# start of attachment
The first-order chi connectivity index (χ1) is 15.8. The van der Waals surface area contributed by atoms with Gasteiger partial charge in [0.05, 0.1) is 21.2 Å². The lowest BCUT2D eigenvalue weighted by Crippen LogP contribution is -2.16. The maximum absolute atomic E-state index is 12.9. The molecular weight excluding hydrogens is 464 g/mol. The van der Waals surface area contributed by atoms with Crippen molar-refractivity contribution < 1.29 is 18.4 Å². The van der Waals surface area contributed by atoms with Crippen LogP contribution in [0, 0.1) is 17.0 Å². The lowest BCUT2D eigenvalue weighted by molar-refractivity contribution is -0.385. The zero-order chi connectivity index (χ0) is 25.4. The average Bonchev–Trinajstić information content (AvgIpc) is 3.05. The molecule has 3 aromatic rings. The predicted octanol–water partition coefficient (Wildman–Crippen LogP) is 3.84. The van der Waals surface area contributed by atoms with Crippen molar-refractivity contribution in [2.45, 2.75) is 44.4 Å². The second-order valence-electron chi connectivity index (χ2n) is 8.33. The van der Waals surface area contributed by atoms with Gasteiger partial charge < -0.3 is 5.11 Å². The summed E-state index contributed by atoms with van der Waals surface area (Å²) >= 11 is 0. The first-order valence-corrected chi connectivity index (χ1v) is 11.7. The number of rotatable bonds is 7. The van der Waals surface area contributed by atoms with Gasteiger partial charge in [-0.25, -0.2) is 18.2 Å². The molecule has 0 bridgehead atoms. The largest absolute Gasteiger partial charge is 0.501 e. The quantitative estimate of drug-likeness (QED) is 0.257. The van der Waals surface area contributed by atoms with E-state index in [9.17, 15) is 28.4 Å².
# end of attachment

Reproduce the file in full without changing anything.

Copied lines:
The first-order chi connectivity index (χ1) is 15.8. The van der Waals surface area contributed by atoms with Gasteiger partial charge in [0.05, 0.1) is 21.2 Å². The lowest BCUT2D eigenvalue weighted by Crippen LogP contribution is -2.16. The maximum absolute atomic E-state index is 12.9. The molecular weight excluding hydrogens is 464 g/mol. The van der Waals surface area contributed by atoms with Crippen molar-refractivity contribution < 1.29 is 18.4 Å². The van der Waals surface area contributed by atoms with Crippen LogP contribution in [0, 0.1) is 17.0 Å². The lowest BCUT2D eigenvalue weighted by molar-refractivity contribution is -0.385. The zero-order chi connectivity index (χ0) is 25.4. The average Bonchev–Trinajstić information content (AvgIpc) is 3.05. The molecule has 3 aromatic rings. The predicted octanol–water partition coefficient (Wildman–Crippen LogP) is 3.84. The van der Waals surface area contributed by atoms with Crippen molar-refractivity contribution in [2.45, 2.75) is 44.4 Å². The second-order valence-electron chi connectivity index (χ2n) is 8.33. The van der Waals surface area contributed by atoms with Gasteiger partial charge < -0.3 is 5.11 Å². The summed E-state index contributed by atoms with van der Waals surface area (Å²) >= 11 is 0. The first-order valence-corrected chi connectivity index (χ1v) is 11.7. The number of rotatable bonds is 7. The van der Waals surface area contributed by atoms with Gasteiger partial charge in [-0.25, -0.2) is 18.2 Å². The molecule has 0 bridgehead atoms. The largest absolute Gasteiger partial charge is 0.501 e. The quantitative estimate of drug-likeness (QED) is 0.257. The van der Waals surface area contributed by atoms with E-state index in [9.17, 15) is 28.4 Å².